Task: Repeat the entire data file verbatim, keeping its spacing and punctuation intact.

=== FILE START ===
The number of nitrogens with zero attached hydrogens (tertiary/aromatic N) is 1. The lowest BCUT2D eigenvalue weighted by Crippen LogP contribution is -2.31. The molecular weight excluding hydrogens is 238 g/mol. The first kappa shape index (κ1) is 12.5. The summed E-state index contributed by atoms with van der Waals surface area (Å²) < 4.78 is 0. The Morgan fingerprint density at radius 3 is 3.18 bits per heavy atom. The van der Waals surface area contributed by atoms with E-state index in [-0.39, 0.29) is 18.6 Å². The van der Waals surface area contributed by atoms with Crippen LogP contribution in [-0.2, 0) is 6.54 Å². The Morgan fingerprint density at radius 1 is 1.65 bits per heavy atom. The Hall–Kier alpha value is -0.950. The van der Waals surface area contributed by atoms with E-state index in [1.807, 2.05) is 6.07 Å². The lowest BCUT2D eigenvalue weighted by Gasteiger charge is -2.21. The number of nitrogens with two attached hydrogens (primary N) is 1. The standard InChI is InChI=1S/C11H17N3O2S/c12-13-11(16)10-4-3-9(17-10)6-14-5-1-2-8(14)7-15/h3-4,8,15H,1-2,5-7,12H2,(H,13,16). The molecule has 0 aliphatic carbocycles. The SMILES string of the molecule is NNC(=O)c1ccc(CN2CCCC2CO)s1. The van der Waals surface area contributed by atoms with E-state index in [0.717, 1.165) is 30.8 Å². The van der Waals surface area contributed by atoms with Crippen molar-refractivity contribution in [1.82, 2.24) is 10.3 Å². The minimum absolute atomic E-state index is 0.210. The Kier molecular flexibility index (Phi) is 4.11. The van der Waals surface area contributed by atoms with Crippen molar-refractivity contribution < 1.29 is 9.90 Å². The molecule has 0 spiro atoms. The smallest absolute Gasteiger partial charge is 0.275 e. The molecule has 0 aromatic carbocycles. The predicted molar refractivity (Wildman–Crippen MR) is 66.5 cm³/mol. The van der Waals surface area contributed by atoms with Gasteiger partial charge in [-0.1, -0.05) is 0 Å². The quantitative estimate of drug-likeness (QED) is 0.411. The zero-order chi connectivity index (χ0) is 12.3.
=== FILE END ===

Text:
The number of nitrogens with zero attached hydrogens (tertiary/aromatic N) is 1. The lowest BCUT2D eigenvalue weighted by Crippen LogP contribution is -2.31. The molecular weight excluding hydrogens is 238 g/mol. The first kappa shape index (κ1) is 12.5. The summed E-state index contributed by atoms with van der Waals surface area (Å²) < 4.78 is 0. The Morgan fingerprint density at radius 3 is 3.18 bits per heavy atom. The van der Waals surface area contributed by atoms with E-state index in [-0.39, 0.29) is 18.6 Å². The van der Waals surface area contributed by atoms with Crippen LogP contribution in [-0.2, 0) is 6.54 Å². The Morgan fingerprint density at radius 1 is 1.65 bits per heavy atom. The Hall–Kier alpha value is -0.950. The van der Waals surface area contributed by atoms with E-state index in [1.807, 2.05) is 6.07 Å². The lowest BCUT2D eigenvalue weighted by Gasteiger charge is -2.21. The number of nitrogens with two attached hydrogens (primary N) is 1. The standard InChI is InChI=1S/C11H17N3O2S/c12-13-11(16)10-4-3-9(17-10)6-14-5-1-2-8(14)7-15/h3-4,8,15H,1-2,5-7,12H2,(H,13,16). The molecule has 0 aliphatic carbocycles. The SMILES string of the molecule is NNC(=O)c1ccc(CN2CCCC2CO)s1. The van der Waals surface area contributed by atoms with E-state index in [0.717, 1.165) is 30.8 Å². The van der Waals surface area contributed by atoms with Crippen molar-refractivity contribution in [1.82, 2.24) is 10.3 Å². The minimum absolute atomic E-state index is 0.210. The Kier molecular flexibility index (Phi) is 4.11. The van der Waals surface area contributed by atoms with Crippen molar-refractivity contribution < 1.29 is 9.90 Å². The molecule has 0 spiro atoms. The smallest absolute Gasteiger partial charge is 0.275 e. The molecule has 0 aromatic carbocycles. The predicted molar refractivity (Wildman–Crippen MR) is 66.5 cm³/mol. The van der Waals surface area contributed by atoms with Gasteiger partial charge in [-0.1, -0.05) is 0 Å². The quantitative estimate of drug-likeness (QED) is 0.411. The zero-order chi connectivity index (χ0) is 12.3.